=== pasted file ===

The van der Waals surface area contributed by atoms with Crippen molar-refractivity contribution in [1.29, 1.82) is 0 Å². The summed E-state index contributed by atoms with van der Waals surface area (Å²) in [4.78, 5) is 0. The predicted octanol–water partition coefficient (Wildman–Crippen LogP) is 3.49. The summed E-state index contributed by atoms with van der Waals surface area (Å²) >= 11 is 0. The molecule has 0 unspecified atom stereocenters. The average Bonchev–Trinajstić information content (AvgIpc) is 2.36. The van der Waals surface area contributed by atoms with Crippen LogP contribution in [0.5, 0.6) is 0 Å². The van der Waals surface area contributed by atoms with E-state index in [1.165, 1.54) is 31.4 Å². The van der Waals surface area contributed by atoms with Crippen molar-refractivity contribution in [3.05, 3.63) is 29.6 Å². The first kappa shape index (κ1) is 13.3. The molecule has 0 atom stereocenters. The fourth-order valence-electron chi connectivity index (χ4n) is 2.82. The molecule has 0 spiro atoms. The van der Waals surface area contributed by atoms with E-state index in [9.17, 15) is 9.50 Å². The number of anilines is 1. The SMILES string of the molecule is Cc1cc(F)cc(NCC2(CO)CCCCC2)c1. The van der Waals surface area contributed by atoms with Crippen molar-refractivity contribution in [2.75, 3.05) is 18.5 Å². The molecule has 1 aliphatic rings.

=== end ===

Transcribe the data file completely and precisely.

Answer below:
The van der Waals surface area contributed by atoms with Crippen molar-refractivity contribution in [1.29, 1.82) is 0 Å². The summed E-state index contributed by atoms with van der Waals surface area (Å²) in [4.78, 5) is 0. The predicted octanol–water partition coefficient (Wildman–Crippen LogP) is 3.49. The summed E-state index contributed by atoms with van der Waals surface area (Å²) >= 11 is 0. The molecule has 0 unspecified atom stereocenters. The average Bonchev–Trinajstić information content (AvgIpc) is 2.36. The van der Waals surface area contributed by atoms with Crippen LogP contribution in [0.5, 0.6) is 0 Å². The van der Waals surface area contributed by atoms with E-state index in [1.165, 1.54) is 31.4 Å². The van der Waals surface area contributed by atoms with Crippen molar-refractivity contribution in [3.05, 3.63) is 29.6 Å². The first kappa shape index (κ1) is 13.3. The molecule has 0 atom stereocenters. The fourth-order valence-electron chi connectivity index (χ4n) is 2.82. The molecule has 0 spiro atoms. The van der Waals surface area contributed by atoms with E-state index in [9.17, 15) is 9.50 Å². The number of anilines is 1. The SMILES string of the molecule is Cc1cc(F)cc(NCC2(CO)CCCCC2)c1. The van der Waals surface area contributed by atoms with Crippen molar-refractivity contribution in [2.75, 3.05) is 18.5 Å². The molecule has 1 aliphatic rings.